But can the so-called flight to health following (or, as in some cases, resulting in the pre-emptive cancellation of) an initial consultation ever be a real and legitimate phenomenon rather than merely a manifestation of "resistance" to treatment? I believe so. Not every person seeking a consultation with a clinical psychologist or other mental health professional necessarily needs ongoing psychotherapy. And, for some, especially in this day and age of video or telephonic consultation, it may be impossible or impractical to meet with the consultant more than once, due to geographic, financial, logistical and other limitations. In some cases, patients may feel significantly better following the first consultation, convinced that they have found or received what they were looking for, and that for them, this is sufficient. At least, for now. Clearly, this depends in part on the nature and severity of the presenting symptoms or problems, the timing of the consultation relative to outer circumstances, and the quality of interaction between patient and doctor. For some patients, the experience of being taken seriously, truly listened to, heard, acknowledged, understood, supported, encouraged, cared for, and empathically mirrored during the initial consultation can indeed be profoundly therapeutic.

Wikimedia Commons
Source: Wikimedia Commons

Consider, for example, a case reported by Swiss psychiatrist Carl Jung, referred to him during the early days of psychoanalysis, excerpted from a book called C.G. Jung Speaking: Interviews and Encounters (1977, pp. 417-419):

....The doctor of a small town in Canton Solothurn had sent me a young patient who suffered from incurable insomnia. She was pining away from lack of sleep and narcotics. He could think of no way to help her except hypnotism or this new psychoanalysis that they were beginning to talk about.

But she came to me. She was a teacher, twenty-five years old, of a very simple family, who had successfully completed her studies, but who lived in constant fear of making a mistake, of not being worthy of her position. She had gotten into an unbearable state of spasmodic tension. Clearly, what she needed was psychic relaxation. But we did not know much about all those ideas then. There was no one in the locality where she lived who could handle her case, and she could not come to Zurich for treatment. I had to do, as best I could, whatever was possible in an hour. I tried to explain to her that relaxation was necessary, that I, for example, found relaxation by sailing on the lake, by letting myself go with the wind; that this was good for one, necessary for everybody. But I could see by her eyes that she didn’t understand. She got it intellectually, that’s as far as it went, though. Reason had no effect. Then, as I talked of sailing and of the wind, I heard the voice of my mother singing a lullaby to my little sister as she used to do when I was eight or nine, a story of a little girl in a little boat, on the Rhine, with little fishes. And I began, almost without doing it on purpose, to hum what I was telling her about the wind, the waves, the sailing, and relaxation, to the tune of the little lullaby. I hummed those sensations, and I could see that she was “enchanted.”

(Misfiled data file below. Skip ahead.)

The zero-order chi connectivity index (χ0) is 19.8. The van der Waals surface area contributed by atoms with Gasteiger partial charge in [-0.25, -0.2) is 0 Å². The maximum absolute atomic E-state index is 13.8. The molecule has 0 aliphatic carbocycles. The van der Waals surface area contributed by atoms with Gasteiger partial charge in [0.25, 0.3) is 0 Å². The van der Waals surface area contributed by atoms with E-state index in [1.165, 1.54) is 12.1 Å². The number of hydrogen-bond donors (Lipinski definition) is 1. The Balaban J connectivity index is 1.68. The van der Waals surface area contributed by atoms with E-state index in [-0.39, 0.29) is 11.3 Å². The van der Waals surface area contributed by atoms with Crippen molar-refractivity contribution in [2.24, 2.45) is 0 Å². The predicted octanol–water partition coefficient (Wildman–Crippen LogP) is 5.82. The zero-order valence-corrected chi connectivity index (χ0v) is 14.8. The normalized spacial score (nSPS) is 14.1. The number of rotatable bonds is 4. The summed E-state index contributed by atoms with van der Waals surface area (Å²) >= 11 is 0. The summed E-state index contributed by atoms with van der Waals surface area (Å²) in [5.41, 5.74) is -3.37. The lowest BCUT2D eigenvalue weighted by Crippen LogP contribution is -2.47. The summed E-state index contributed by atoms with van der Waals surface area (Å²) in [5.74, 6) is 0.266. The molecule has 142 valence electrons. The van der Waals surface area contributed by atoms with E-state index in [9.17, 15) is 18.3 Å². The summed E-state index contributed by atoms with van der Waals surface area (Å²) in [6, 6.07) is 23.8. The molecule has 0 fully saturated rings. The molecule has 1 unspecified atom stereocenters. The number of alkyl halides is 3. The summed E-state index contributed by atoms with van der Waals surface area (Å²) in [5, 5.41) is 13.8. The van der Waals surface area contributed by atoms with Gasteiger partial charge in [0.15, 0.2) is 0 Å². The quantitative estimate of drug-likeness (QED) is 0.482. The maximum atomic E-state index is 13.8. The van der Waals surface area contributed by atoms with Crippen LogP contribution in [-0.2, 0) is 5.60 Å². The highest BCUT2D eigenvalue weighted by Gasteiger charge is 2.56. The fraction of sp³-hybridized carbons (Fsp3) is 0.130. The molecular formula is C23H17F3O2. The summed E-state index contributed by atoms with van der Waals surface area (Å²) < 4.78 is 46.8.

But the hour came to an end, and I had to send her away brusquely. I knew nothing more about her. I had forgotten her name and that of her physician. But it was a story that haunted me. Years later, at a congress, a stranger introduced himself to me as the doctor from Solothurn and reminded me of the story of the young girl. “Certainly I remember the case,” I said. “I should have liked so much to know what became of her.” “But,” he replied in surprise, “she came back cured, as you know, and I was the one who always wanted to know what you had done. Because all she could tell me was some story about sailing and wind, and I never could get her to tell me what you really did. I think she doesn’t remember. Of course, I know it’s impossible that you only hummed her a story about a boat.”

How was I to explain to him that I had simply listened to something within myself? I had been quite at sea. How was I to tell him that I had sung her a lullaby with my mother’s voice? Enchantment like that is the oldest form of medicine. But it all happened outside of my reason: it was not until later that I thought about it rationally and tried to arrive at the laws behind it. She was cured by the grace of God....